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Ranchland, Farmland and Timberland Management For Biodiversity will also Boost and Diversify Revenues for the Long Haul

Following is an excellent article, The Practical Side of Biodiversity, by David Pratt, ranch management consultant, that does a good job of explaining in a ranching context how economics and management for biodiversity are interconnected.  For the economics of the ranch operation to be maximized for the long haul the property must be managed  in a holistic way.  What Pratt preaches is not unique just to ranchland investments, but also applies to the farmland and timberland sectors.  Examples in the farmland space include the use of no-till or strip till soil management practices which result in less runoff and erosion, lower fuel and fertilizer inputs, and building soils over the long haul.  Forestland investors and managers are increasingly moving to working forest conservation easements, enhancing and enhancing ecosystem services; ie wetlands, species, and learning how to monetize through conservation finance means as well as monetize environmental assets and better preserve their natural asset into a sustainable future both boosting and diversifying revenues derived from forestland assets.


Kudos to David Pratt  for his article well presented.


The Practical Side Of Biodiversity

David Pratt

Ranching for Profit

I once asked ranching consultant Gregg Simonds, if there were only three things he could measure to evaluate the health of rangelands, what they would be.  He responded: 1. Cover, 2. Cover, and 3. Biodiversity.  Gregg wasn’t being facetious when he listed the top two criteria as cover.  There are several types of cover (soil cover, basal cover, canopy cover, etc.).  I never did pin Gregg down on which he thought were most important, but regardless of the type, cover is reasonably easy to measure and I think most of us can appreciate its importance.

It is harder to understand or appreciate the importance of biodiversity.  Biodiversity refers to the variety of plants, animals and microorganisms, the genes they contain and the ecosystems they form.  Genetic diversity is critical to maintaining the viability of populations within species.  Species diversity is vital for several reasons, not the least of which are the many interactive effects among organisms. For example, one gram of forest soil may have over 4,000 different species of bacteria.  The interaction of some of these bacteria with roots is essential for the vigorous growth of some commercial timber species.  Some of these bacteria are dispersed by voles, mice, insects and other creatures we normally think of as pests. In the absence of the microbes the trees don’t grow as rapidly and are more susceptible to disease and pollution.   How important are these rarely seen and easily forgotten organisms to the productivity of the forest and, therefore, the jobs in the timber industry?  That’s hard to quantify but it isn’t a stretch to see the relationship.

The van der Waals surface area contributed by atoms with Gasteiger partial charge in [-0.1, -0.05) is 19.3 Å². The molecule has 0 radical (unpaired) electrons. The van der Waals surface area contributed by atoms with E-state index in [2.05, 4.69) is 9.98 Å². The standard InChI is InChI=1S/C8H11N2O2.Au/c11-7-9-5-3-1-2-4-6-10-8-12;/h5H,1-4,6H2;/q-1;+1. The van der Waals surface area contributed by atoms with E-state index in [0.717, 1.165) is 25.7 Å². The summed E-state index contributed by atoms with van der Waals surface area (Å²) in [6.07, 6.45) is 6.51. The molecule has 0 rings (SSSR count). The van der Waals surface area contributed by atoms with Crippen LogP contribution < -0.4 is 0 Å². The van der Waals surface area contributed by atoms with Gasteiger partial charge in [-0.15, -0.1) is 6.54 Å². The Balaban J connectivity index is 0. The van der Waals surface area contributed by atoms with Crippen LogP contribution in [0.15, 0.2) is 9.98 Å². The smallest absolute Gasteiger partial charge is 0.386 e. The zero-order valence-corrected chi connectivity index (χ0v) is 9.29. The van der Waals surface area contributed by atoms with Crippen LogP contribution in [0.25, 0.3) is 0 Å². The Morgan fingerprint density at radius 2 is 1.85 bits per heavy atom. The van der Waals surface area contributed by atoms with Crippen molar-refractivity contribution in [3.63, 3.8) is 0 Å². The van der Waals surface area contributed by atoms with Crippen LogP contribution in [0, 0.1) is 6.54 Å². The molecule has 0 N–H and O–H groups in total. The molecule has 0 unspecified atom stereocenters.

We will never know or understand all of the relationships between organisms in a community. We do know that when we lose diversity, communities are more susceptible to disease out breaks, weed infestations and pest problems.  Diversity also plays a role in the ability of an ecosystem to function during and following severe environmental events like droughts.

Cell grazing, which promotes root growth and creates habitat for desirable microbes in the soil, is just one of the many things we can do as ranchers to increase biodiversity on our properties.  Avoiding excess fertilization and the use of toxic chemicals also tend to maintain or increase biodiversity. There are several things we can do to enhance habitat for wildlife that increase diversity.  Wildlife waterers, like the ones I saw on Curtis Rankin’s ranch are a terrific example.  To see a video of the waterers that Curtis installs every time he puts in a tank for his cattle click here.

In the long run, ecology and economics are inseparable.  In fact, I think of them as one in the same: eco-nomics or econ-ology.  In past editions of ProfitTips, I’ve written about many Ranching For Profit School alumni who used their knowledge to drastically increase their carrying capacity without spending money on herbicides or fertilizers (which tend to decrease biodiversity) or seeding.  What they feel for their land is probably not unique among ranchers. What they had that most of their neighbors didn’t was a deeper understanding of ecosystem processes and tools like cell grazing. The results we see consistently are more cover, more cover and more biodiversity.





This entry was posted in Agriculture, Biodiversity, Conservation Banking, Conservation Easements, Farmland, Land Investment, Ranches, Ranching, Soil, Timberland, U.S. Farmland, Wetland Banking. Bookmark the permalink. Post a comment or leave a trackback: Trackback URL.

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